We define normality as the number of grams equivalent to solute that is present in a one-liter solution. So, the unit of normality is gram/liter.
We denote normality with the letter ‘N’.
We can write the Normality Formula as:
Now, you might be wondering what gram equivalent is and how it is related to the number of moles.
Let’s understand what is equivalent and its significance as well.
Let’s say we have an equation:
NaCl + H2SO4 → Na2SO4 + HCl
(Sodium Chloride) (Sulphuric Acid) (Sodium Sulfate) (Hydrochloric Acid)
You can see that this equation is not balanced. Now, let’s balance this equation:
2NaCl + H2SO4 → Na2SO4 + 2HCl
No of moles (n): (2 moles) (1 mole) (1 mole) (2 moles)
So, 2 moles of NaCl react with 1 mole of H2SO4 to give 1 mole of Na2SO4 and 2 moles of HCl.
This means, without balancing the equation, we can’t determine the quantity of reactant (or moles) that undergoes a reaction to form a product.
Number of Gram Equivalent
So, let’s get forward with understanding the concept of gram equivalence.
We know that no of moles = Mass/Molecular weight
Number of gram equivalent = Mass/Equivalent weight,
and Equivalent weight = Molecular weight X
(X = valence factor, where valence factor for acids and bases is the number of H+ and OH- ions they release in the solution, respectively).
We’ll understand these two formulas with an example.
Let’s find out Gram Equivalent
For example, Find the number of gram equivalents present in 0.5 g of HCl.
HCl releases one H+ ion in the solution, so its valence factor = 1.
The molecular weight of HCl = 36.46 g.
So, equivalent weight =
Molecular weight X = 36.46/1 = 36.46 g, and
Number of gram equivalent
= Mass/Equivalent weight
= 0.5/36.46 = 0.0137
So, we get the number of gram equivalent = 0.0137
Let us take another example of 1.06 g of Na2CO3 to understand this concept clearly
We are given the mass of Na2CO3 = 1.06 g.
Firstly, Find the equivalent weight of Na2CO3.
Since Na2CO3 is a salt, so the number of positive charges on the cation gives X = 2
Molecular weight = 106 g
So, Equivalent Weight =
= 106/2 = 53 g,
and number of gram equivalent is:
= 1.06/53 = 0.02
In a chemical equation, the number of grams equivalent of both reactions always remains the same.
There are three types of Normality
Seminormal - The solutions whose normality is ½ or N/2.
Binormal - The solutions having normality as 2 or 2 N.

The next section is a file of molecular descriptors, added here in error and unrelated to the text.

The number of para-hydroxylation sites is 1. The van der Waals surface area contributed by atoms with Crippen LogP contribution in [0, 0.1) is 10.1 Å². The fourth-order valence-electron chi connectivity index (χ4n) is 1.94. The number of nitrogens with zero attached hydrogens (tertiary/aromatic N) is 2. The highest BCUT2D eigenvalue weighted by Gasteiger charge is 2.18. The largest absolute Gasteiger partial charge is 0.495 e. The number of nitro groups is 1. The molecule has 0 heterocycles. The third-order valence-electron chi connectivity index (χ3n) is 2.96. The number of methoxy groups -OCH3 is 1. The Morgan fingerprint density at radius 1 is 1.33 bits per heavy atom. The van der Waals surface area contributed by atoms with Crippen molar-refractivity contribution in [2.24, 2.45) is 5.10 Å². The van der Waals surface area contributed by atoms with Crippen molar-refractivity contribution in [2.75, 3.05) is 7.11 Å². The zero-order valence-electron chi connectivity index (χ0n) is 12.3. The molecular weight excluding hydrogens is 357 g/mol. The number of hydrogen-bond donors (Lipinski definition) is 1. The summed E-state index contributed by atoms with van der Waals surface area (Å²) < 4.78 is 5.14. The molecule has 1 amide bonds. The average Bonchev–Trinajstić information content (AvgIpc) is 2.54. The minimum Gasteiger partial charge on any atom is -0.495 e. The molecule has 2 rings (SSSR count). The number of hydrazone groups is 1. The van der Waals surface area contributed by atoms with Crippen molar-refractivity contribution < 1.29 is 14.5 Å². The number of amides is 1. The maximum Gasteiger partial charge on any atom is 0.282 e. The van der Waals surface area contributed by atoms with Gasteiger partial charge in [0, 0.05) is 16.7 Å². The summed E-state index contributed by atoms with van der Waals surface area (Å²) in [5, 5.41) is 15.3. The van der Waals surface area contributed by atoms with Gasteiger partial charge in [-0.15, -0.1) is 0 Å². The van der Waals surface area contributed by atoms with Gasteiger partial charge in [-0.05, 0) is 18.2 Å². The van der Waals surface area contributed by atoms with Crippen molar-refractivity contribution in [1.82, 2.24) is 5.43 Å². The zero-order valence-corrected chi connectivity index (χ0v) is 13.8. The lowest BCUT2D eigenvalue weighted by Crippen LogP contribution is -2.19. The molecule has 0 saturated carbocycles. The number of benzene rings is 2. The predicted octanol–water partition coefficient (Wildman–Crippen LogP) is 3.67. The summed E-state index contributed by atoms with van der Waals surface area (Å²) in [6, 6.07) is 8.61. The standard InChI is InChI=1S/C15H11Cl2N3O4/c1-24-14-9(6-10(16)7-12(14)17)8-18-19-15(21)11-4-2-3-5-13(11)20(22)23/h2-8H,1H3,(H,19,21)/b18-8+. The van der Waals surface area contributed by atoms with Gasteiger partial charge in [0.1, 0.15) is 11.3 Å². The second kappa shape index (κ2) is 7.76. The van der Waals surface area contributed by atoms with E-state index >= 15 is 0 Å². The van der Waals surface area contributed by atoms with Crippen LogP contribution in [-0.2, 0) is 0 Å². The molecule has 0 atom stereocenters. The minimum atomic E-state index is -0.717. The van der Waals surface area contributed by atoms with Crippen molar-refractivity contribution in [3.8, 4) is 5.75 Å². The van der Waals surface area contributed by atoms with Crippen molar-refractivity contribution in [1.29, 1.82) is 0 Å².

Decinormal - Normality is 1/10 or N/10.
CentiNormal - Normality is 1/100 or N/100.
Normality Calculation Formula
Let’s take an example of how to calculate normality:
If 13 g of N2O4 is present in 500 ml of solution. Find normality.
We are given a mass of N2O4 = 0.65 g, and volume = 500 ml = 0.5 l.
We know that normality, N = no of gram equivalent/volume of solution in liters
Let’s find out equivalent weight to find out the number of gram equivalent for N2O4
Molecular weight of N2O4 = (2 x 14) + (4 x 16) = 28 + 64 = 92 g.
Since the number of negative charges on oxygen = 4. So, X = 4
So, equivalent weight = Molecular weight X = 92/4 = 13 g,
and Number of gram equivalent =
= 13/13 = 1
Now, let’s calculate the normality, by the formula given below:
N = No of gram equivalent / Volume of solution in liters = 1/0.5
N = 2 gram / liter.
Here, the Normality is N = 2, which means the solution of N2O4 is BiNormal.
For deriving the normality equation, let’s understand normality in mixtures
Let’s consider two ideal solutions having their normalities as Na and Nb, and the volume as Va and Vb respectively as shown below:
Where Na = The normality of the acidic solution,
Va = Volume of the acidic solution,
Nb = Normality of the basic solution, and
Vb = Volume of the basic solution.
(Image Will Be Updated Soon)
(Image Will Be Updated Soon)
On combining these two solutions, we get a mixture whose volume is Va + Vb and the normality as N.
So, we got the Normality Formula for the mixture as:
N = (Na Va + Nb Vb)/ (Va + Vb)
Let’s consider three Cases:
Case 1: The concentration of the acidic solution > concentration of the basic solution (the release of H+ ions > OH- ions)
So, Na Va > Nb Vb
Case 2: The concentration of the basic solution < acidic solution, then
Na Va < Nb Vb (release of OH- ions > H+ ions)
Case 3: When concentration is equal, then
Na Va = Nb Vb is the normality equation.
In this case, there is no release of both OH- ions and H+ ions.
This means the number of gram equivalent of H+ ions = the number of gram equivalent of OH- ions. Such a type of solution is neutral and this process is called neutralization.
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